Esme Valk, ‘The Importance of the Composed Domain’, 2012, Gallery On The Move

Installation specially made for the Cobra Museum in Amstelveen, 2012. It includes artworks from the collection, works on loan, the text Living Space of Everything Possible and a performance.

The Importance of the Composed Domain takes as its starting point a series of photographs of Cobra artist Eugène Brands made by ethnography specialist and photographer Frits Lemaire just after WWII. Brands is seen wearing outrageous self-made masks against the backdrop of his own interior, using twigs and a sisal carpet as props.

The installation is a reinterpretation of the methods of staging as employed by Brands in his home, this time using the furniture and artworks of the museum as elements to create a stage-like setting.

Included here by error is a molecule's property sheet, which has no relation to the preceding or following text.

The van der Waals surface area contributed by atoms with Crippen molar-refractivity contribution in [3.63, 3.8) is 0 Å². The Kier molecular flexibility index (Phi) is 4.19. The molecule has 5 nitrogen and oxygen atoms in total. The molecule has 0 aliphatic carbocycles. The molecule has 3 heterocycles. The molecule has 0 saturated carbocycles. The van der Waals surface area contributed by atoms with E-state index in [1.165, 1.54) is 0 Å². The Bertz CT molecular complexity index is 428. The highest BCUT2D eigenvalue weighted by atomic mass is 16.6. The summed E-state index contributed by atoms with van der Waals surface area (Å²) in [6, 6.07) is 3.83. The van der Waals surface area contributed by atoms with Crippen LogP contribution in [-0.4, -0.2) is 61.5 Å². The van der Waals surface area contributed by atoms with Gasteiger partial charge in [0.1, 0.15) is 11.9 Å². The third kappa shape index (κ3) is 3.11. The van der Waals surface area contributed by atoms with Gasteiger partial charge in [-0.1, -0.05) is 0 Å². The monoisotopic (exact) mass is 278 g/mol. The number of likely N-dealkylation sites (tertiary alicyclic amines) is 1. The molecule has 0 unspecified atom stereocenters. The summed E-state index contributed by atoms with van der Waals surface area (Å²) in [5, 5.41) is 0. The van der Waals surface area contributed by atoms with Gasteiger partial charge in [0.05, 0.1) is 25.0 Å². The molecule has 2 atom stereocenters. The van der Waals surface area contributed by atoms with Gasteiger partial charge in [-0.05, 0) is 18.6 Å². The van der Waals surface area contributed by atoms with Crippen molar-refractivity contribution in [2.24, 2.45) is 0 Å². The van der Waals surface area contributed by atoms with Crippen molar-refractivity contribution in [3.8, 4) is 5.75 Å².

It includes works by Brands such as drawings he had made of his home depicting three assemblages shown as a slide projection and photographs he had taken of three of his early paintings. Displayed inside a grouping of plexiglass boxes are five sculptures; an ancestral figurine and a mystical sculpture from New Guinea, a beaded mask that belonged to the private collection of Eugène Brands, one of his self-made masks and the Little Nail Man by Karel Appel that is based on African fetish sculptures.

In the corner of the space Anton Rooskens painting Les Gens du Soleil is placed in a similar manner to how Brands had positioned his paintings when he documented them; with one edge of the work leaning against the wall while the other is standing free.

The text Living Space of Everything Possible, that is part of this work, describes a personal take on Brands’ relation with his interior and the role it played in an occupied Netherlands.

This installation has been made possible with the generous support of Stichting Eugène Brands, the Cobra Museum and the Tropenmuseum.

Signature: Esme Valk

Rotterdam, The Netherlands

About Esme Valk

Dutch , b. 1977, The Netherlands, based in Rotterdam, Netherlands